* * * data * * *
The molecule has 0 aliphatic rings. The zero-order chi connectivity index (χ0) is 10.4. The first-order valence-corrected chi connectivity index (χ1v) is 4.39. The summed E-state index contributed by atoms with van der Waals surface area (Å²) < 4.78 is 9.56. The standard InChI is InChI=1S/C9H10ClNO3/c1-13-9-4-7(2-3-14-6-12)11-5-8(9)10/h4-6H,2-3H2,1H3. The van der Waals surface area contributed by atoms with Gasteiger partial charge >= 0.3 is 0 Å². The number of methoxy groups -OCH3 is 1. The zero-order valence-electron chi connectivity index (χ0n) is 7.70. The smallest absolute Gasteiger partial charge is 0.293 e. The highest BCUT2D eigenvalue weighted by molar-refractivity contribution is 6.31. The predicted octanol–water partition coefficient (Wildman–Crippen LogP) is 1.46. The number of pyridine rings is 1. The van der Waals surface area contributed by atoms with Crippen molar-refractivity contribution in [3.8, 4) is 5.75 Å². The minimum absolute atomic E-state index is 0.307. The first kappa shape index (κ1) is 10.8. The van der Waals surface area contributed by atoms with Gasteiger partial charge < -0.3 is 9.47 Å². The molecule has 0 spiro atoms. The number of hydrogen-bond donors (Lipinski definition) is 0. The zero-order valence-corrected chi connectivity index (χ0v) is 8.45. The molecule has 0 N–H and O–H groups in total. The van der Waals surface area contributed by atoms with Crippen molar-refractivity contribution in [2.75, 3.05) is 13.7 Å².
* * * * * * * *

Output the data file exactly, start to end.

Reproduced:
The molecule has 0 aliphatic rings. The zero-order chi connectivity index (χ0) is 10.4. The first-order valence-corrected chi connectivity index (χ1v) is 4.39. The summed E-state index contributed by atoms with van der Waals surface area (Å²) < 4.78 is 9.56. The standard InChI is InChI=1S/C9H10ClNO3/c1-13-9-4-7(2-3-14-6-12)11-5-8(9)10/h4-6H,2-3H2,1H3. The van der Waals surface area contributed by atoms with Gasteiger partial charge >= 0.3 is 0 Å². The number of methoxy groups -OCH3 is 1. The zero-order valence-electron chi connectivity index (χ0n) is 7.70. The smallest absolute Gasteiger partial charge is 0.293 e. The highest BCUT2D eigenvalue weighted by molar-refractivity contribution is 6.31. The predicted octanol–water partition coefficient (Wildman–Crippen LogP) is 1.46. The number of pyridine rings is 1. The van der Waals surface area contributed by atoms with Crippen molar-refractivity contribution in [3.8, 4) is 5.75 Å². The minimum absolute atomic E-state index is 0.307. The first kappa shape index (κ1) is 10.8. The van der Waals surface area contributed by atoms with Gasteiger partial charge < -0.3 is 9.47 Å². The molecule has 0 spiro atoms. The number of hydrogen-bond donors (Lipinski definition) is 0. The zero-order valence-corrected chi connectivity index (χ0v) is 8.45. The molecule has 0 N–H and O–H groups in total. The van der Waals surface area contributed by atoms with Crippen molar-refractivity contribution in [2.75, 3.05) is 13.7 Å².